In Benjamin Hale & Andrew Light (eds.), Routledge Companion to Environmental Ethics. Routledge (forthcoming)

Anne Schwenkenbecher
Murdoch University
There exist overwhelming – and morally compelling – reasons for shifting to renewable energy (RE), because only that will enable us to timely mitigate dangerous global warming. In addition, several other morally weighty reasons speak in favor of the shift: considerable public health benefits, broader environmental benefits, the potential for sustainable and equitable economic development and equitable energy access, and, finally, long-term energy security. Furthermore, it appears that the transition to RE is economically, technologically, and politically feasible at this point in time. However, there are different possible pathways towards that goal, all of which involve tough choices. Some of these concern different ways of living: Do we have to make a choice between being sustainable and maintaining our current living standard? And if so, how can we balance the value of high living standards against that of a sustainable energy regime? In this chapter, I will not conduct a comprehensive analysis of all available renewable energy technologies, but rather provide a number of examples of tough choices entailed by solar, wind and hydropower. I will also attempt to rebut some of the common misconceptions regarding RE technologies.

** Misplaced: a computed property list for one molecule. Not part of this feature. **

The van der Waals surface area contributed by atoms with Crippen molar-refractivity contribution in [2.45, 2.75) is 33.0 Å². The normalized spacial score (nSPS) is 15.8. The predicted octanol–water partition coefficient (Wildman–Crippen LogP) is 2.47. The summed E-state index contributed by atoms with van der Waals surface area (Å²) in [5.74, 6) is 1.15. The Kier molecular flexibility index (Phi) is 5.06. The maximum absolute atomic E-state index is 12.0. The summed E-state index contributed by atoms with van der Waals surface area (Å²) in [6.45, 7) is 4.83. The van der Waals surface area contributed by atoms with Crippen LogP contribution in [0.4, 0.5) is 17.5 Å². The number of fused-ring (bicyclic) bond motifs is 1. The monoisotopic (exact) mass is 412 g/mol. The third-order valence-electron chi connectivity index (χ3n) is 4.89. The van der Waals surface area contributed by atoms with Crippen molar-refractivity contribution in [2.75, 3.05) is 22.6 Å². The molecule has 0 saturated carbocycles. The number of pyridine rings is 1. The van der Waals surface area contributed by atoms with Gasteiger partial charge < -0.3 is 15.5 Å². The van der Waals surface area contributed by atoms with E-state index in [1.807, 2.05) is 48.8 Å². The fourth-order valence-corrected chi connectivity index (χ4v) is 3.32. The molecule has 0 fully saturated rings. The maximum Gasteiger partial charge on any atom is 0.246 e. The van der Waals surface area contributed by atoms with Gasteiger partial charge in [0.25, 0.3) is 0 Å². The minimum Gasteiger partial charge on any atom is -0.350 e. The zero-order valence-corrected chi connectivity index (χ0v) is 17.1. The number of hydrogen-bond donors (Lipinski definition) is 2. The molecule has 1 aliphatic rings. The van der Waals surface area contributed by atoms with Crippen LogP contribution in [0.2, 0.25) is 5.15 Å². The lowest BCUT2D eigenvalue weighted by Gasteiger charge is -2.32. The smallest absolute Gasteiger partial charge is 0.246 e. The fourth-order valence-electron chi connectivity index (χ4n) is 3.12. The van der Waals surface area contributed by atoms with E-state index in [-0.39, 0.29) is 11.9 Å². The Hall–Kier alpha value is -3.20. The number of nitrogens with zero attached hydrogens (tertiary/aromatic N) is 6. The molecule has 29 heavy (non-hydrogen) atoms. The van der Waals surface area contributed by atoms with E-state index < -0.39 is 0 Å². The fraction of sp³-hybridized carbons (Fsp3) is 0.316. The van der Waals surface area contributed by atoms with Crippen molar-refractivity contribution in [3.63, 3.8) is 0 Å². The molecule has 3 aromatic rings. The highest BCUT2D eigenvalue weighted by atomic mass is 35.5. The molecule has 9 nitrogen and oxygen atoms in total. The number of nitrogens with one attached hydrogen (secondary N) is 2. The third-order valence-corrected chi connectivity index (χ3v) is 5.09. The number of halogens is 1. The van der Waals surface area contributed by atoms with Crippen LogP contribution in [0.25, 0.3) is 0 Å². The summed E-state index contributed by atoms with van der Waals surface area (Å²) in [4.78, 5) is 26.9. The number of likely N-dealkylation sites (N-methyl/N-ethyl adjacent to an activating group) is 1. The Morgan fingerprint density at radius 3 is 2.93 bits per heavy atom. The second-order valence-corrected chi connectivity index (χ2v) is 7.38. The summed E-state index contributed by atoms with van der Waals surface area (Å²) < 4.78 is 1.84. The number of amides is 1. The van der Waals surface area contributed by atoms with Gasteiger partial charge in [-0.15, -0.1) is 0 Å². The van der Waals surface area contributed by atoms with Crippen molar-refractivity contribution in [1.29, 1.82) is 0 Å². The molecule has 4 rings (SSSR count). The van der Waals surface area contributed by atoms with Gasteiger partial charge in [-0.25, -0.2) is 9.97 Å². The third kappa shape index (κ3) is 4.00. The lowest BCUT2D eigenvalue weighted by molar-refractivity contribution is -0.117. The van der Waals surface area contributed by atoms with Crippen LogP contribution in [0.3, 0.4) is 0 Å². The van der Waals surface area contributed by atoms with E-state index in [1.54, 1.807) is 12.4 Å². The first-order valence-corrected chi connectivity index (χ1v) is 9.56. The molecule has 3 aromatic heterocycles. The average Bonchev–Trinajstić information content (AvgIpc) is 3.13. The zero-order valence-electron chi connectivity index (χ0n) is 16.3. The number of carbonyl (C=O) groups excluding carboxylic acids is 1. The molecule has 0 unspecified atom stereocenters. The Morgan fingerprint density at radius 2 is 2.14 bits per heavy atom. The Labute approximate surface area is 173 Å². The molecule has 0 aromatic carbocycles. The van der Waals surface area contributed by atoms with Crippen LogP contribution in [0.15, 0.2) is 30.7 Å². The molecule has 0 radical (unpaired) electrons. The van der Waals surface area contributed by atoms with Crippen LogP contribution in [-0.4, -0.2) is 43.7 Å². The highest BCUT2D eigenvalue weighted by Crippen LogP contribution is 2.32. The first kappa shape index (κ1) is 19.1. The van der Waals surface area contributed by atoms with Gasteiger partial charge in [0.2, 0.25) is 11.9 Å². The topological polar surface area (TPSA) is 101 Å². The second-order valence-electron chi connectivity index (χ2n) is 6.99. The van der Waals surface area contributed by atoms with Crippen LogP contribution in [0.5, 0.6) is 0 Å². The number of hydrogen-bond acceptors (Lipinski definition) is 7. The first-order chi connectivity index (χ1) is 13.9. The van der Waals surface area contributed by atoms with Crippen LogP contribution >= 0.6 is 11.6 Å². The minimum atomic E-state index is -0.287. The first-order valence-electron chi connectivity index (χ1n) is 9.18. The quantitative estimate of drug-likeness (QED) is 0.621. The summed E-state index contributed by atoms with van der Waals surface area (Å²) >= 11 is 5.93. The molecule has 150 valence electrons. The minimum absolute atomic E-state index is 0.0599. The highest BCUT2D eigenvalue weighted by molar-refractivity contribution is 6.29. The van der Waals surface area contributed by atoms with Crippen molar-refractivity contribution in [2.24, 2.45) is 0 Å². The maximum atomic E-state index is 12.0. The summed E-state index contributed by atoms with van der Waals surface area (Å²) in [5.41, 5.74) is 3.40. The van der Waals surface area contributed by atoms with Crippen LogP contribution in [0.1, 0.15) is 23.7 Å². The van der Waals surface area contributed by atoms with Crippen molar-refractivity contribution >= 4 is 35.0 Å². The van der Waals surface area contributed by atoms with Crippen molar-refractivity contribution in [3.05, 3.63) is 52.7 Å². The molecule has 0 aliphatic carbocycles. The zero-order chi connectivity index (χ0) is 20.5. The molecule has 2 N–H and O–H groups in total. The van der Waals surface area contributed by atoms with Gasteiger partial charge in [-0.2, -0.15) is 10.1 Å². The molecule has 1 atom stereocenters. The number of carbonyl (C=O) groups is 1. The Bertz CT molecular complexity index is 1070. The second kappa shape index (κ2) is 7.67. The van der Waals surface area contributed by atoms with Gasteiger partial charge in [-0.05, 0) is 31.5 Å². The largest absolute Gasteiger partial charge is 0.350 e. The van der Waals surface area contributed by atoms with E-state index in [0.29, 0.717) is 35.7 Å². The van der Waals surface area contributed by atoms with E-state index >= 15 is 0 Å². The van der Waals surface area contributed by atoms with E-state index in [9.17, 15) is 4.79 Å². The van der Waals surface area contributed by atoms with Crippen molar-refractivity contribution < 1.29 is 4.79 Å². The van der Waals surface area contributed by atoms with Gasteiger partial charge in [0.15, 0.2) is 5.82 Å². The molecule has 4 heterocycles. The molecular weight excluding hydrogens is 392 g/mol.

Keywords Climate Justice  Climate Ethics  Renewable Energy  Social Justice  Sustainability  Procedural Justice  Environmental Justice
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References found in this work BETA

Understanding Political Feasibility.Holly Lawford-Smith - 2013 - Journal of Political Philosophy 21 (3):243-259.
Ethics and Intentional Climate Change.Dale Jamieson - 1996 - Climatic Change 33 (3):323--336.
Bridging The Emissions Gap: A Plea For Taking Up The Slack.Anne Schwenkenbecher - 2013 - Philosophy and Public Issues - Filosofia E Questioni Pubbliche 3 (1):273-301.
The Peculiar Politics of Energy.Ann Florini - 2012 - Ethics and International Affairs 26 (3):293-309.

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